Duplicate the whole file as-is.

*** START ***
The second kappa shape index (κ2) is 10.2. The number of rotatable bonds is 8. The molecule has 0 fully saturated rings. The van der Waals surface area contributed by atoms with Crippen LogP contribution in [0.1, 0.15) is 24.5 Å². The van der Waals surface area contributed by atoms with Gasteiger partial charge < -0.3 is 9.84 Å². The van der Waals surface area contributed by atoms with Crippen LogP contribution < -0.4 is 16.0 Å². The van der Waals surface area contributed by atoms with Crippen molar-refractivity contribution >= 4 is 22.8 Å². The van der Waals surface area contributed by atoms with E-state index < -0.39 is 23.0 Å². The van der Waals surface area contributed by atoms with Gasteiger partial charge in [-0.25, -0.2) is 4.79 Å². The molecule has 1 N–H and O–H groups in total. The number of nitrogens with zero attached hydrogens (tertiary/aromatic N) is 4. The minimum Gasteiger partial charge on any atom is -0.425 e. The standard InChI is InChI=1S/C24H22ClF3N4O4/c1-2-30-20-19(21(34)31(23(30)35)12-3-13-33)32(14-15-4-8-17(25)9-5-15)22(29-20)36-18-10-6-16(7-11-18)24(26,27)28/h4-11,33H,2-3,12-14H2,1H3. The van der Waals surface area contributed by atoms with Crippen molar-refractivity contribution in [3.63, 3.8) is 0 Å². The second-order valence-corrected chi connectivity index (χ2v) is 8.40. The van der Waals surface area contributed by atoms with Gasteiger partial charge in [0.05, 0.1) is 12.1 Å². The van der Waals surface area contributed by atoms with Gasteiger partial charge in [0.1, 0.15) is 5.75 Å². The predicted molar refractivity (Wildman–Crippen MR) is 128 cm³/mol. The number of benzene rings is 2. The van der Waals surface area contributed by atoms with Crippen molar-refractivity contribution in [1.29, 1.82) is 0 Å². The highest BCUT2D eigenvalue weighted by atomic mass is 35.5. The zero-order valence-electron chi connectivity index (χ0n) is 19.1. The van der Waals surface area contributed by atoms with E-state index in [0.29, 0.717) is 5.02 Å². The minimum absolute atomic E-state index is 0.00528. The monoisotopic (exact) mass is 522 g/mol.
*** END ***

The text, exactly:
The second kappa shape index (κ2) is 10.2. The number of rotatable bonds is 8. The molecule has 0 fully saturated rings. The van der Waals surface area contributed by atoms with Crippen LogP contribution in [0.1, 0.15) is 24.5 Å². The van der Waals surface area contributed by atoms with Gasteiger partial charge < -0.3 is 9.84 Å². The van der Waals surface area contributed by atoms with Crippen LogP contribution < -0.4 is 16.0 Å². The van der Waals surface area contributed by atoms with Crippen molar-refractivity contribution >= 4 is 22.8 Å². The van der Waals surface area contributed by atoms with E-state index < -0.39 is 23.0 Å². The van der Waals surface area contributed by atoms with Gasteiger partial charge in [-0.25, -0.2) is 4.79 Å². The molecule has 1 N–H and O–H groups in total. The number of nitrogens with zero attached hydrogens (tertiary/aromatic N) is 4. The minimum Gasteiger partial charge on any atom is -0.425 e. The standard InChI is InChI=1S/C24H22ClF3N4O4/c1-2-30-20-19(21(34)31(23(30)35)12-3-13-33)32(14-15-4-8-17(25)9-5-15)22(29-20)36-18-10-6-16(7-11-18)24(26,27)28/h4-11,33H,2-3,12-14H2,1H3. The van der Waals surface area contributed by atoms with Crippen molar-refractivity contribution in [3.63, 3.8) is 0 Å². The second-order valence-corrected chi connectivity index (χ2v) is 8.40. The van der Waals surface area contributed by atoms with Gasteiger partial charge in [0.05, 0.1) is 12.1 Å². The van der Waals surface area contributed by atoms with Gasteiger partial charge in [0.1, 0.15) is 5.75 Å². The predicted molar refractivity (Wildman–Crippen MR) is 128 cm³/mol. The number of benzene rings is 2. The van der Waals surface area contributed by atoms with Crippen molar-refractivity contribution in [1.29, 1.82) is 0 Å². The highest BCUT2D eigenvalue weighted by atomic mass is 35.5. The zero-order valence-electron chi connectivity index (χ0n) is 19.1. The van der Waals surface area contributed by atoms with E-state index in [0.29, 0.717) is 5.02 Å². The minimum absolute atomic E-state index is 0.00528. The monoisotopic (exact) mass is 522 g/mol.